A breakdown of GOP bills: What else are Republicans up to?
STEVEN ELBOW | The Capital Times | Posted: Tuesday, March 1, 2011
Gov. Scott Walker’s proposal to effectively end collective bargaining by public workers has sparked massive protests and riveted the nation. But what else have state Republicans been up to? Bills have been coming down the pike that would add to union woes, make it harder to vote at the polls and allow charter schools to proliferate. And Republicans haven’t even gotten to the social issues yet.
Perhaps the most controversial bills introduced during the regular legislative session have been proposals in the Assembly and the Senate to require voters to produce a photo ID from the state Department of Transportation when arriving at the polls, a move that critics say will stifle tens of thousands of votes, mostly those of Democratic-leaning groups like students, the elderly and the poor.
Here’s a partial rundown of other GOP legislation introduced in recent days:
• On Jan. 21, Sen. Luther Olsen, R-Ripon, proposed scaling back the state’s family and medical leave law, signed in 1998 by Republican Gov. Tommy Thompson. The proposal would make it harder to qualify for medical and family leave by making state law on the matter closer to federal law. A separate bill proposed by Sen. Leah Vukmir, R-Wauwatosa, on Feb. 23 would apply the state’s family and medical leave policy statewide, which means that localities could not adopt policies of their own. Dana Schultz of 9to5 Milwaukee, part of a nationwide working women’s advocacy association, says the law would pre-empt Milwaukee’s paid sick leave law, which passed by referendum in 2008 but has been held up by a court challenge.
• On Feb. 4, Rep. Kathleen Bernier, R-Chippewa Falls, introduced a bill to rescind a 2009 law that requires law enforcement officers to record the race of those they pull over. The law’s intent is to gather data to see if racial profiling is taking place. Berneir’s bill would also eliminate a law that requires officers to attend training designed to prevent racial profiling and race-based discrimination.
• On Feb. 17, Sen. Sheila Harsdorf, R-River Falls, and Rep. Erik Severson, R-Osceola, introduced a bill that would rescind a new Department of Natural Resources mandate that public drinking water be disinfected to remove microscopic pathogens. About 12 percent of the state’s municipal water supply systems would have been affected by the rule. A recent study has shown that about 13 percent of acute gastrointestinal ailments in areas that don’t disinfect are connected to the municipal water.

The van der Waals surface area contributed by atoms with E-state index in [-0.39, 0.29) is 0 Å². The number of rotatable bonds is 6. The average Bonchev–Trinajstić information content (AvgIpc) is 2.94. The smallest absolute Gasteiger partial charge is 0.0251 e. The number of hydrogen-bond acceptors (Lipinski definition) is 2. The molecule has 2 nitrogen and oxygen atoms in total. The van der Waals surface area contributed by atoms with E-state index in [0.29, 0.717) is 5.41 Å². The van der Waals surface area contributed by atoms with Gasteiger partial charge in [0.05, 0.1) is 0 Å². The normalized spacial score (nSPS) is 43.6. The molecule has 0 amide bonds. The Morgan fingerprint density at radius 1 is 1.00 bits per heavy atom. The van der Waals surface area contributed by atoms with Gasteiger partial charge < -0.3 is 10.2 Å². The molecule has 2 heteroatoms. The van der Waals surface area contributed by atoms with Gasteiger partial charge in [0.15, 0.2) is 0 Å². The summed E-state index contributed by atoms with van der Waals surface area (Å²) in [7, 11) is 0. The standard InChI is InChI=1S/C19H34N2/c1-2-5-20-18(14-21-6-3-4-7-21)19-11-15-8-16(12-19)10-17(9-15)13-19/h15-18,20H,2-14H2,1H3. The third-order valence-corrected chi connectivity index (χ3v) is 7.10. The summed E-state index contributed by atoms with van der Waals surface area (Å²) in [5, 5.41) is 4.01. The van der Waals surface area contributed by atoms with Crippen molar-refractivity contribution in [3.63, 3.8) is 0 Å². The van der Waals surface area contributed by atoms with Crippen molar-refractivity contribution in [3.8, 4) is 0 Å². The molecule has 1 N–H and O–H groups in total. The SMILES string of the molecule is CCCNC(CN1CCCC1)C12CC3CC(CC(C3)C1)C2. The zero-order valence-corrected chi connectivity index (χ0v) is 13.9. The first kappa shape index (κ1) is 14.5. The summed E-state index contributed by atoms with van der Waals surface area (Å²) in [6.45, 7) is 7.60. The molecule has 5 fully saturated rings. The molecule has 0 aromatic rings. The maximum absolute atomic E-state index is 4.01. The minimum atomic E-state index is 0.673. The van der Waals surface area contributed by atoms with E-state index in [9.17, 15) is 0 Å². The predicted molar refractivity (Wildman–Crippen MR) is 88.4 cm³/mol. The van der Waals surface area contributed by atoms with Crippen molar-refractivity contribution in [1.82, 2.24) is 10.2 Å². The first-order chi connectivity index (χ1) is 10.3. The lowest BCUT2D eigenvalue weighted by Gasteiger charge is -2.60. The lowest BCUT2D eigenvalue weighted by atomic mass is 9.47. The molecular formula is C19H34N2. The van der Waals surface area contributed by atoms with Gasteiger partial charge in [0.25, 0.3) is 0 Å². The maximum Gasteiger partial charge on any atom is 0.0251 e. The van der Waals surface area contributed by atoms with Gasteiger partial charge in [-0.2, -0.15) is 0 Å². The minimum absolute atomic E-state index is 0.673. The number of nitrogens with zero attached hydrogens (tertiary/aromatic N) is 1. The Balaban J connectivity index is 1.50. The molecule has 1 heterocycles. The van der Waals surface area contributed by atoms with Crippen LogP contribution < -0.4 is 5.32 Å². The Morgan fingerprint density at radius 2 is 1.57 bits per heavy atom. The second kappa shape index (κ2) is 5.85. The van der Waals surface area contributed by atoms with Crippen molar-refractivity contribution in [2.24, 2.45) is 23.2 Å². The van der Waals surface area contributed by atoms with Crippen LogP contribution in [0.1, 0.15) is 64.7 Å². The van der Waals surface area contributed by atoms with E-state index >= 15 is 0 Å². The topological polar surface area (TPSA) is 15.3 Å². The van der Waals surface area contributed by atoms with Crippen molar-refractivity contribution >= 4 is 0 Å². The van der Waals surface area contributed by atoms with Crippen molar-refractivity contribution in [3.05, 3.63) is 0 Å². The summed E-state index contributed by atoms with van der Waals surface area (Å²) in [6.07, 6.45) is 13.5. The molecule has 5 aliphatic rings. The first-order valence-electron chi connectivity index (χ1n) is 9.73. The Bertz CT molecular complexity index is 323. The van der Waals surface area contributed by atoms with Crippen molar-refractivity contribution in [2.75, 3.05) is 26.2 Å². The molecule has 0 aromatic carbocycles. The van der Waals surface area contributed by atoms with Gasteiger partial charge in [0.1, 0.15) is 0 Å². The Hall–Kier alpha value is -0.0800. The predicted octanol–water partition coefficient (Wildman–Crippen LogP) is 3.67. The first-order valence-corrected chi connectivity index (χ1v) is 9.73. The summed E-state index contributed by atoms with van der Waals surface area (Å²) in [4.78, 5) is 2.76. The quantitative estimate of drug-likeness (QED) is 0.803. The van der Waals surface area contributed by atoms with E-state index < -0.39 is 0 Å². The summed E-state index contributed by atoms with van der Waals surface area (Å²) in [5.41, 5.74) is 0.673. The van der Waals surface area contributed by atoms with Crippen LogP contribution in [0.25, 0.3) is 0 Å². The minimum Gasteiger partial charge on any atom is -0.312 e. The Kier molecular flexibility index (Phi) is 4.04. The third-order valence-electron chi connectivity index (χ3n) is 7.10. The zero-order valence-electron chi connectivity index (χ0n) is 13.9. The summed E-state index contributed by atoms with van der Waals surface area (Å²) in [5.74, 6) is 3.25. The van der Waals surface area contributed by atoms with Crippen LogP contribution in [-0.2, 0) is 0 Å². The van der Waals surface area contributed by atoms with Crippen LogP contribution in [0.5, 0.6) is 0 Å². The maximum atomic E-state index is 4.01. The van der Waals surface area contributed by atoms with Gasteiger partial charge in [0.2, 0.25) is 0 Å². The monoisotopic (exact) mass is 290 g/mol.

• On Feb. 22, Rep. Steve Nass, R-Whitewater, proposed a bill to repeal a law passed by the previous, Democratic-led Legislature that allows school district residents to challenge race-based mascot names. Nass’ proposal would eliminate the authority of the state superintendent of schools to determine whether a team nickname, logo or mascot promotes discrimination, pupil harassment or stereotyping, and to order a school board to eliminate the use of the offending moniker. The bill would also void previous decisions based on complaints about mascot names, typically those related to American Indians. Last year, the Osseo-Fairchild, Kewaunee and Mukwonago school districts were ordered to drop names and logos.
• On Feb. 22, Rep. Robin Vos, R-Burlington, introduced a bill that would allow universities to determine which bargaining unit to assign employees to, a decision currently made by the Wisconsin Employment Relations Commission. Coupled with Walker’s budget repair bill, which would rescind a 2009 law that allows university faculty and academic staff to join unions, Vos’ bill would allow universities to assign staff to nonclassified positions so they can’t organize. So far, faculties at UW-Superior, UW-Eau Claire and, just last week, UW-La Crosse, have voted to unionize.
• On Feb. 23, Sen. Alberta Darling, R-River Hills, introduced a bill that would create a Charter School Authorizing Board. The entity could authorize charter schools independently of school districts, which currently is not permitted except in certain circumstances in Milwaukee. The bill would also eliminate caps on the amount of money the state can take from general school aid to fund charter schools. Critics see the move as a giant step toward privatizing education in the state.
• On Feb. 23, Rep. John Murtha, R-Baldwin, introduced a bill to give $1,000 income tax deductions to state-accredited college or university graduates for the first five years after graduation. The Legislative Fiscal Bureau has not yet put a cost estimate on the bill, but a similar proposal introduced last year was estimated to cost $5.4 million.
• On Feb. 24, Rep. Andre Jacque, R-Bellevue, introduced a bill that would eliminate the state’s farmland preservation program, a 2009 initiative by former Democratic Gov. Jim Doyle to stem losses of farmland to urban sprawl. The bill would eliminate state funds for buying agricultural conservation land and also the fee for developing land in a farmland preservation district.
• On Feb. 24, Sen. Glenn Grothman, R-West Bend, proposed legislation to repeal 2009 legislation that authorized the creation of regional transit authorities, which have the power to operate and impose sales taxes to run regional transportation systems. RTAs currently operate in Dane County as well as the Chippewa Valley and Chequamegon Bay areas in northern Wisconsin. The bill also would eliminate the Southeastern Regional Transit Authority, which aimed to establish a commuter rail line connecting Kenosha, Racine and Milwaukee.